Virginia Supreme Court Ends Cuccinelli’s Case Against Climate Scientist


Blue Marble readers are no stranger to the story of Pennsylvania State University climate scientist Michael Mann, who has been the subject of a number of right-wing attacks over the years. (See this feature or this video for starters.) For the past few years, Virginia Attorney General Ken Cuccinelli has been on a quest to sift through Mann’s email and documents from his time at the University of Virginia to find evidence that he has been making climate change up.

But on Friday, the Virginia Supreme Court ruled that Cuccinelli does not have the authority to force UVA to turn over Mannn’s documents. He had attempted to use the “Fraud Against Taxpayers Act” to demand the documents in his efforts to find something to show that Mann had indeed committed some act of “fraud” in his climate change research. Cuccinelli, of course, has made it clear he’s no fan of the conclusion that the earth is warming and it’s caused by human activity.

Mann sent Mother Jones a comment via email shortly after the Supreme Court issued its decision:

I’m pleased that this particular episode is over. Its sad, though, that so much money and resources had to be wasted on Cuccinelli’s witch hunt against me and the University of Virginia, when it could have been invested, for example, in measures to protect Virginia’s coast line from the damaging effects of sea level rise it is already seeing.

One would have hoped that the fact alone that the Inspector General of the National Science Foundation last year looked into the allegations by Cuccinelli and other climate change deniers against me, and found that there was absolutely no basis to them, would have ended the attacks against me. But as I describe in my just published book The Hockey Stick and the Climate Wars, they are part of something much larger—a coordinated assault against the scientific community by powerful vested interests who simply want to stick their heads in the sand and deny the problem of human-caused climate change, rather than engage in the good faith debate about what to do about it.

More Mother Jones reporting on Climate Desk

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WHO DOESN’T LOVE A POSITIVE STORY—OR TWO?

“Great journalism really does make a difference in this world: it can even save kids.”

That’s what a civil rights lawyer wrote to Julia Lurie, the day after her major investigation into a psychiatric hospital chain that uses foster children as “cash cows” published, letting her know he was using her findings that same day in a hearing to keep a child out of one of the facilities we investigated.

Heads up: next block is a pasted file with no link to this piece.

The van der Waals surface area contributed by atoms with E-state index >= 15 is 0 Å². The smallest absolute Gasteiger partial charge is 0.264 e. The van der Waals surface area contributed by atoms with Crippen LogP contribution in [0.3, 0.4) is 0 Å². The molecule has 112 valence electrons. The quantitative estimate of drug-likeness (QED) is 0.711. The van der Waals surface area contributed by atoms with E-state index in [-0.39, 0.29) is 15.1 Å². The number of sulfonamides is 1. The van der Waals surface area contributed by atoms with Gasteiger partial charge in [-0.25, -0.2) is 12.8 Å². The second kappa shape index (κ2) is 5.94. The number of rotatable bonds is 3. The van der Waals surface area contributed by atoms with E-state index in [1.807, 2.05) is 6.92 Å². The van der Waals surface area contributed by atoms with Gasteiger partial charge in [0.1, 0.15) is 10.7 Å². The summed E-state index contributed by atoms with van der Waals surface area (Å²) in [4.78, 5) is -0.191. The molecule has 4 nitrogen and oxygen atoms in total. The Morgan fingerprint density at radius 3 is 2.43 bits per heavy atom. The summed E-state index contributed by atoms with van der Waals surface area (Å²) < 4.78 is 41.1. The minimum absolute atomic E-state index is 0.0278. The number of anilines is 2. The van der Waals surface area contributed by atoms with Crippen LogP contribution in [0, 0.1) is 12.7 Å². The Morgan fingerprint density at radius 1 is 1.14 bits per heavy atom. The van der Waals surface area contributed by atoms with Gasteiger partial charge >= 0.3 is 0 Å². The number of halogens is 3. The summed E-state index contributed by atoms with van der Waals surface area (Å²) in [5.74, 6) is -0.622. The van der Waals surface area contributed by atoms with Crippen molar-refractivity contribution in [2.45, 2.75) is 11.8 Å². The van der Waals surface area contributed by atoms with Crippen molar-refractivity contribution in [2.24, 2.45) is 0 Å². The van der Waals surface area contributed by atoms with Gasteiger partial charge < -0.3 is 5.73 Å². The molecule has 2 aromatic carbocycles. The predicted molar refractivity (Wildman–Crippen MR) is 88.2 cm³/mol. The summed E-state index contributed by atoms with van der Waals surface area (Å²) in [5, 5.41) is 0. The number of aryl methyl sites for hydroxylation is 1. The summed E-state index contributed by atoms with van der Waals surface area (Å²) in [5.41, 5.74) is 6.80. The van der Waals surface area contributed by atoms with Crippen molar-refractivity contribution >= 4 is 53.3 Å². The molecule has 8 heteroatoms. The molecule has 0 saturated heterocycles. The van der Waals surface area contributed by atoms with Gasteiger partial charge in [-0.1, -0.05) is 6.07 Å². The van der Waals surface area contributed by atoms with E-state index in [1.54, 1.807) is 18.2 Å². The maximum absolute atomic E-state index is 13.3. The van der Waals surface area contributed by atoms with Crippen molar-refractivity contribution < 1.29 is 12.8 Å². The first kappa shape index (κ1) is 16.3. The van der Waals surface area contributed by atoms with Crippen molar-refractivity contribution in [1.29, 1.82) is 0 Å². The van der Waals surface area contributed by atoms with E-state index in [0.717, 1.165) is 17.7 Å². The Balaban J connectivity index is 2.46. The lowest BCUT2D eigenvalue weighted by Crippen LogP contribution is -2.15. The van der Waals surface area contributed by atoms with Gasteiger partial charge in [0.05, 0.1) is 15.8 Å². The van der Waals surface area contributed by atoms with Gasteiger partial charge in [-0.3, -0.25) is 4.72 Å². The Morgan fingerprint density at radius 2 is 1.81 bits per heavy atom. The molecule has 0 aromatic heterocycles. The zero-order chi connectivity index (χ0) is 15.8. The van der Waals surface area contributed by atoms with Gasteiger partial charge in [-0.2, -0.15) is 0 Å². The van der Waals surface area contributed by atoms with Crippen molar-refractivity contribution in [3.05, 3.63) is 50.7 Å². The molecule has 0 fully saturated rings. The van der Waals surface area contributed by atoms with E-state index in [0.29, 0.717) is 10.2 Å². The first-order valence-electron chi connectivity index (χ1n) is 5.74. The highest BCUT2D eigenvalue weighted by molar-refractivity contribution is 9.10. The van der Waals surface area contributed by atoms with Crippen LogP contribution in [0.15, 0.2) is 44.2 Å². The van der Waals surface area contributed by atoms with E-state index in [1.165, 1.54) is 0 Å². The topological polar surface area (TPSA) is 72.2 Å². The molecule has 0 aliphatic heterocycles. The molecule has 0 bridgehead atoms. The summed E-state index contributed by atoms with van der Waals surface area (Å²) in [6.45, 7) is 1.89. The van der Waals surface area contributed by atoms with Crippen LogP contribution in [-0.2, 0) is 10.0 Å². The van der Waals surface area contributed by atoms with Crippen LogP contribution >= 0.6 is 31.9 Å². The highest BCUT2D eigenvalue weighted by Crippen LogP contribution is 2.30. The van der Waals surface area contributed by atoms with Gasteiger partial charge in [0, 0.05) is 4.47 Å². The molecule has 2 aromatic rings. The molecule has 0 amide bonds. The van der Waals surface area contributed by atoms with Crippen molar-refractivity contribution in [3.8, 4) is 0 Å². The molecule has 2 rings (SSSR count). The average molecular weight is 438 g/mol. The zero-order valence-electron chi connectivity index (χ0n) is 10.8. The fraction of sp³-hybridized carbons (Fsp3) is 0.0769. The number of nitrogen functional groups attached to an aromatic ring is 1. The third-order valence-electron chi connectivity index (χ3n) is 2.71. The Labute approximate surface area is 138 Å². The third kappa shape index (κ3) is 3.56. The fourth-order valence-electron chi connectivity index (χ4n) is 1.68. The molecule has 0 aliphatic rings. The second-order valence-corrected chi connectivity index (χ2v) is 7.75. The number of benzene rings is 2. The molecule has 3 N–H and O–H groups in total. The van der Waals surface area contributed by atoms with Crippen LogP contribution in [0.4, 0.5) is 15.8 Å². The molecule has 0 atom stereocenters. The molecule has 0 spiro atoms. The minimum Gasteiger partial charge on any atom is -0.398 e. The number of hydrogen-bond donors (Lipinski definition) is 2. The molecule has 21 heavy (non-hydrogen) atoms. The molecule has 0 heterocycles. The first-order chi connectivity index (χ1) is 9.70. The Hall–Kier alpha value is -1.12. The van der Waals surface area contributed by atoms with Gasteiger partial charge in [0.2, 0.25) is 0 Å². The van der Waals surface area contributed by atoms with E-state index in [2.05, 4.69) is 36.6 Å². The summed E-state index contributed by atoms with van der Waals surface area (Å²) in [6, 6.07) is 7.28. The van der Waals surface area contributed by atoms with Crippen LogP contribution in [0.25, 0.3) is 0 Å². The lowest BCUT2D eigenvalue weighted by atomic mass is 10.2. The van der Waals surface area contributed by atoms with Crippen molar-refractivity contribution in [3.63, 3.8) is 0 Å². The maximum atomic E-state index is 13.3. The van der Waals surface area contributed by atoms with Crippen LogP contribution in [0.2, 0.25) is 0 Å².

That’s awesome. As is the fact that Julia, who spent a full year reporting this challenging story, promptly heard from a Senate committee that will use her work in their own investigation of Universal Health Services. There’s no doubt her revelations will continue to have a big impact in the months and years to come.

Like another story about Mother Jones’ real-world impact.

This one, a multiyear investigation, published in 2021, exposed conditions in sugar work camps in the Dominican Republic owned by Central Romana—the conglomerate behind brands like C&H and Domino, whose product ends up in our Hershey bars and other sweets. A year ago, the Biden administration banned sugar imports from Central Romana. And just recently, we learned of a previously undisclosed investigation from the Department of Homeland Security, looking into working conditions at Central Romana. How big of a deal is this?

“This could be the first time a corporation would be held criminally liable for forced labor in their own supply chains,” according to a retired special agent we talked to.

Wow.

And it is only because Mother Jones is funded primarily by donations from readers that we can mount ambitious, yearlong—or more—investigations like these two stories that are making waves.

About that: It’s unfathomably hard in the news business right now, and we came up about $28,000 short during our recent fall fundraising campaign. We simply have to make that up soon to avoid falling further behind than can be made up for, or needing to somehow trim $1 million from our budget, like happened last year.

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